Al Sharpton paid tribute to the late Don Cornelius during his MSNBC show on Wednesday. Cornelius, who was found dead earlier that day, created the groundbreaking music and dance show, "Soul Train."
Sharpton called Cornelius a legend, and "one of the coolest, hippest hosts on TV." He attributed Cornelius and the show to launching the careers of some of the biggest African American performers, including Aretha Franklin, The Jackson 5, Gladys Knight & the Pips and more.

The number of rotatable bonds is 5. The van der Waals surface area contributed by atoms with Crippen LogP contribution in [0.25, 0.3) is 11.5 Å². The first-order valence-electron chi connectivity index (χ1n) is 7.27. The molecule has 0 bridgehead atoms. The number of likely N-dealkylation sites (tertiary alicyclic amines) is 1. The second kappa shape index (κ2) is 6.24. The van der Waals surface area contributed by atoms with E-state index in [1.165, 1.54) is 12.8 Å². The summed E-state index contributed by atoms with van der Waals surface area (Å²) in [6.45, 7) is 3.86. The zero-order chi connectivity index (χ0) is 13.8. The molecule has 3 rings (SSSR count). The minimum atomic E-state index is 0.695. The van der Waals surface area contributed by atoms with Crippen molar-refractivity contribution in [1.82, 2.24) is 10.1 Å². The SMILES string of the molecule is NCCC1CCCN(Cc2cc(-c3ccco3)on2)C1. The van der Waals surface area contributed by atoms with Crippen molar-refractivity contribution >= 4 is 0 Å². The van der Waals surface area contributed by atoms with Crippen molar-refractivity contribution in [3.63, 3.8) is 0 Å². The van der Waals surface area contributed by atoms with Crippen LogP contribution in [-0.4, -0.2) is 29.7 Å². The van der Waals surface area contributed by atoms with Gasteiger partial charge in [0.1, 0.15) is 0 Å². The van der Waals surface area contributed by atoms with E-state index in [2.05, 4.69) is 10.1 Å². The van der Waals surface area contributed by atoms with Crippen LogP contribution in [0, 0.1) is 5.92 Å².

Sharpton also played video footage of his 1974 "Soul Train" appearance when he was just 19 years old. Sharpton went on the program to honor who he called his "surrogate father and mentor," James Brown. On the show, he presented Brown with a "black record" for his gold record, "Pay Back." As the young activist presented Brown with the framed black record, he told Brown that the record was "relevant and say many of the things young Blacks have tried to say."
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